Why the NHS under-investment in IT will cost both money and lives

September 27, 2018

Listening to the ‘Today’* programme on Radio 4 recently, our attention was drawn by an interview with Sir John Bell, Regius Professor of Medicine at Oxford University. He was talking about the enormous benefit that the right technologies can offer the NHS if they are implemented effectively, not only in monitoring patients but also in using the aggregate data to better understand the progress of different diseases, so being able to treat them better.  In summary he said, implementing effective technologies could:

  • Relieve the pressure on clinicians
  • Make hospitals safer
  • Manage hospital care pathways better, due to better understanding of the likely outcomes for different courses of treatment and which patients to concentrate on.

Thus the use of technologies has the potential to make NHS care more efficient and effective and as a result make much better use of the NHS budgets. So it should stand to reason that the NHS must be investing in these technologies? Well you would think so wouldn’t you…

The real picture – chronic under-investment in IT

What proportion of NHS budgets would you imagine NHS hospitals spend on their IT?

In the US, the average figure is 5% of turnover, which is the amount we would advise our clients to consider spending to gain significant benefit from their IT investment.

In fact in the UK, the average spend on IT by NHS hospitals is around 1% – which as Sir John Bell said is a ‘Long Way’ from the investment required.

What happens when organisations under-invest in IT

  • Increased risk of cyber-attack – Lack of investment in up to date equipment, software, cybersecurity and training can contribute to the likelihood of coming under cyber-attack.   Could this have contributed to the number of cyber-attacks on the NHS over the 12-18 months, such as the ‘Wannacry’ ransomware attack?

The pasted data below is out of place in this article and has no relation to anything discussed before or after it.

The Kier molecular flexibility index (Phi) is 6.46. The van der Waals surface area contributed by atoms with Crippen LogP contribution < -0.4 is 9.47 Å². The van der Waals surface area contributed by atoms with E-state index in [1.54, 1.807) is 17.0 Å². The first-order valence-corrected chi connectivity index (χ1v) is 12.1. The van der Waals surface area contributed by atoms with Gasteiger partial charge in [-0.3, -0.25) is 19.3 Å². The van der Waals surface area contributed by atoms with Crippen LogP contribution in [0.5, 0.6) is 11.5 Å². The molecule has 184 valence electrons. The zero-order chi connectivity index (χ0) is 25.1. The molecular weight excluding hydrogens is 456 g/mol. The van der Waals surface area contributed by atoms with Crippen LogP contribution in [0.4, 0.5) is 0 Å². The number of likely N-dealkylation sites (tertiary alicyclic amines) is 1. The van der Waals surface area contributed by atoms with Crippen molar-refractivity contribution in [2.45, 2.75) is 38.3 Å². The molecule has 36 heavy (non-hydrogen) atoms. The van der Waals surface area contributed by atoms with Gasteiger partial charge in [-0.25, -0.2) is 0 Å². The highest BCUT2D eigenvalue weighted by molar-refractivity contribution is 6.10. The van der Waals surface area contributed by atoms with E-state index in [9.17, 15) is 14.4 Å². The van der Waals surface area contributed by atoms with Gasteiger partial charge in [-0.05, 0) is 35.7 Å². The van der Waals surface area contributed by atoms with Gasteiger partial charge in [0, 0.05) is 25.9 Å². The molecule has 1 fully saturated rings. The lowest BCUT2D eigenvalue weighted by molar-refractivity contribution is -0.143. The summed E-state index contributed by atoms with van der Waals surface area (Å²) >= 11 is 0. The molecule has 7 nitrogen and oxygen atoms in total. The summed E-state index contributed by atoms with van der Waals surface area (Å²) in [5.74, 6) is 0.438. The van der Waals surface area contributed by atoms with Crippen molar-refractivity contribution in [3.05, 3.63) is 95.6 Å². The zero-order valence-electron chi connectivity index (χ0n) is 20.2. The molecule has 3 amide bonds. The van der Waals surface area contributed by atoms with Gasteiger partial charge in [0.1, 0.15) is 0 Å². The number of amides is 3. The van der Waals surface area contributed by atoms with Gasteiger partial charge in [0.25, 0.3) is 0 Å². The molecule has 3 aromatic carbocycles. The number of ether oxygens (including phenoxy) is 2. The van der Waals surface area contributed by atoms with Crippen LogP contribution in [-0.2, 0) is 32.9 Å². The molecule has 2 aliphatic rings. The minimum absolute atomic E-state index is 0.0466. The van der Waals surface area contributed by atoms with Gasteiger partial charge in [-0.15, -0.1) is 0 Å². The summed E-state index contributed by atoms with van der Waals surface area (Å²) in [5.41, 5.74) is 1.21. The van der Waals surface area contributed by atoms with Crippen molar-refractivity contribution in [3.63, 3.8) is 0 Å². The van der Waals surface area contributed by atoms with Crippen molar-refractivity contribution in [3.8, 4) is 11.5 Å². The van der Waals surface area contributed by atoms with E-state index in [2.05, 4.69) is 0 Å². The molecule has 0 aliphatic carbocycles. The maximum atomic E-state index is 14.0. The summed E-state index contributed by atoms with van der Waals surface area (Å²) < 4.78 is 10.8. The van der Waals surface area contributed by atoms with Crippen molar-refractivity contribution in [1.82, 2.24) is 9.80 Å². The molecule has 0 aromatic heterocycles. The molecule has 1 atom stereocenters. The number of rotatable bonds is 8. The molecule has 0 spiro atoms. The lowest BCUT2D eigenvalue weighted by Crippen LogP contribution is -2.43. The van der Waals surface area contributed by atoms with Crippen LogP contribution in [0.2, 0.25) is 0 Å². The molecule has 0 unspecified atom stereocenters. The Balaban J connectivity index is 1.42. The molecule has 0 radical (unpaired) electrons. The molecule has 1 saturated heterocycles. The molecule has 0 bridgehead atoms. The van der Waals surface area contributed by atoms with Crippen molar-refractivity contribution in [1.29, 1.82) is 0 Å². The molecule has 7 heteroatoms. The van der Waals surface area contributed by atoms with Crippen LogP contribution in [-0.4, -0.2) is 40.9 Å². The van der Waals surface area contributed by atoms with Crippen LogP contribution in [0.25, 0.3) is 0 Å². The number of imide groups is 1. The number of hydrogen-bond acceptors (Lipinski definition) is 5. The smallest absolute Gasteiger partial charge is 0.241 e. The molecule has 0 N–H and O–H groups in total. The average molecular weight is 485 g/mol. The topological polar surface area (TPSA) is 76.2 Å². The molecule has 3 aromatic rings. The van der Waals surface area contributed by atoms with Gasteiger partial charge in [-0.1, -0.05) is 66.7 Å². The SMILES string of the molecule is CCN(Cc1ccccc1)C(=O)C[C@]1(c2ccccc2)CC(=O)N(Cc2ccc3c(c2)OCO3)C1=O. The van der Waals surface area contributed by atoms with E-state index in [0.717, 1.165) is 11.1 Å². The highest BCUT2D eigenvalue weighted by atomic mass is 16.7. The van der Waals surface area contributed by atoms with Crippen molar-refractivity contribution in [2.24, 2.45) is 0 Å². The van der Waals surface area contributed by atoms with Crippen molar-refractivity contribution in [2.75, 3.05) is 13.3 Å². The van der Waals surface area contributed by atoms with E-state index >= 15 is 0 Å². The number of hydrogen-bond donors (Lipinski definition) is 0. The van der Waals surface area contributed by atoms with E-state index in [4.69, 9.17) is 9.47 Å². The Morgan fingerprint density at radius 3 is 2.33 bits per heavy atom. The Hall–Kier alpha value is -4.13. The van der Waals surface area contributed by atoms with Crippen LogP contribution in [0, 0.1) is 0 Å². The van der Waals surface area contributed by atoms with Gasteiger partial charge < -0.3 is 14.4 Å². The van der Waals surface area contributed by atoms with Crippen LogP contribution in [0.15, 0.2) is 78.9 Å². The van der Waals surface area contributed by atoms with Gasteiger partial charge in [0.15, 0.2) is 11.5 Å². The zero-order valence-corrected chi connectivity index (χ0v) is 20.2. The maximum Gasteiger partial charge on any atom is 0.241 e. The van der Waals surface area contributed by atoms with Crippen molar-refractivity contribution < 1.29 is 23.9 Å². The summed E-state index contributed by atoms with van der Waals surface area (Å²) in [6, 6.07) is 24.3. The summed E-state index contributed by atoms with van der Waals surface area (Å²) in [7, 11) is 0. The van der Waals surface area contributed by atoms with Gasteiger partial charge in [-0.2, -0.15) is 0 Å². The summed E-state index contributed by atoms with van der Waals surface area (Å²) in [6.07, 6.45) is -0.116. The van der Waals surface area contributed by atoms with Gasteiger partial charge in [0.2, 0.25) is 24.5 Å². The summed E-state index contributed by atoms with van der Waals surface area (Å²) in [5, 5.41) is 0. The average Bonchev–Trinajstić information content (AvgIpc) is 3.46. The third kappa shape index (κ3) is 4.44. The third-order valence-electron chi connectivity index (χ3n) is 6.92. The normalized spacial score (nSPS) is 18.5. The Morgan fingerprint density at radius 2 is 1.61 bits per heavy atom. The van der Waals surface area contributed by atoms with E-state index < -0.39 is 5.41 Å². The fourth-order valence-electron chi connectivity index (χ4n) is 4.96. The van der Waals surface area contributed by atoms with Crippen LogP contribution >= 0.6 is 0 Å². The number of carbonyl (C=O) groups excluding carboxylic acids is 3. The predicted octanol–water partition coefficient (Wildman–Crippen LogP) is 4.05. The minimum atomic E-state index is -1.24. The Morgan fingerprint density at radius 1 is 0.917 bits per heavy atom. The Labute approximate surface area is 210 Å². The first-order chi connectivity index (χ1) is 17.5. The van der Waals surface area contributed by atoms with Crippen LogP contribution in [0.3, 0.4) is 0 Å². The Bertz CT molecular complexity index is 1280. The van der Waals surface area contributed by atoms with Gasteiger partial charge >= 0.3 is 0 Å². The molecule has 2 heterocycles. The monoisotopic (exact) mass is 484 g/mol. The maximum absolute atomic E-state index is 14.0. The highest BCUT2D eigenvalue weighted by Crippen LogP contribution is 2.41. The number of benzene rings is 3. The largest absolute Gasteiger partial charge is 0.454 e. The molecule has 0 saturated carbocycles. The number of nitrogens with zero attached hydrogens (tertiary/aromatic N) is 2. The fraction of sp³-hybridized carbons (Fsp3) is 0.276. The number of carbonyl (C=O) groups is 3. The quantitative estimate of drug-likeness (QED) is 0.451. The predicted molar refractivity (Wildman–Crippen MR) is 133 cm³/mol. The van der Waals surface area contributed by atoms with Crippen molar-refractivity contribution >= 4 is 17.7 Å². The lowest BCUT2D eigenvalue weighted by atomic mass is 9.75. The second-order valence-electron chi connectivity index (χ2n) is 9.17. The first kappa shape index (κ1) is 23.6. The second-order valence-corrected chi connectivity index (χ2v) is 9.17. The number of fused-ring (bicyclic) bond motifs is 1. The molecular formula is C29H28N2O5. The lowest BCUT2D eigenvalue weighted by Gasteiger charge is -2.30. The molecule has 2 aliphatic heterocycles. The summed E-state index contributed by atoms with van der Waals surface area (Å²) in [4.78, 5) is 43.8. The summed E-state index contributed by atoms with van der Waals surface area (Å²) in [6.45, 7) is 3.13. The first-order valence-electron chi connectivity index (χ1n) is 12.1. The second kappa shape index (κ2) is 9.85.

• Reduced innovation and therefore improvements – if you think of how technologies have advanced over the last 30 years it can sometimes be a bit mind boggling. Thirty years ago, computers weren’t on every desk, e mail was still new and barely used and the iPhone and iPad were probably not even a figment in the imagination of Steve Jobs. Our working lives have transformed over the years and so has the NHS.   In the future, AI, intelligent apps, augmented reality and more have the opportunity to transform all our lives – and transform the NHS, but if the investment is not made then the benefits that could be achieved won’t, leaving the NHS far behind their US and probably European counterparts.
  • Reduced efficiency – Investment in IT can help automate mundane tasks, as well as speed up other activities. For example, it takes a fraction of the time for a computer to analyse data, than it takes a person to do it.  This means that organisations including the NHS who do not invest in the right IT are less efficient than those that do.

A conundrum that needs solving for all our sakes

It is likely that IT budgets are currently limited due to the overall limits on the NHS budgets, and NHS trusts’ short-term priorities mean they feel they have to put whatever money they have into what they see as more pressing areas. With many NHS trusts over budget as it is, finding money for IT potentially falls to the bottom of the pile.

This is the irony of the NHS situation.  By failing to invest more into IT, they are losing the opportunity to massively increase their effectiveness and efficiency and in doing so save money and lives. They are also leaving themselves more open to cyber-attack and the disruption this causes for hospitals and patients.  For all our sakes, we hope an answer is found to this conundrum or we fear the NHS will not be able to meet demands for patient care in the future.

*Referenced interview can be found 52 minutes into the programme. You will need to log into the BBC iPlayer to listen to it.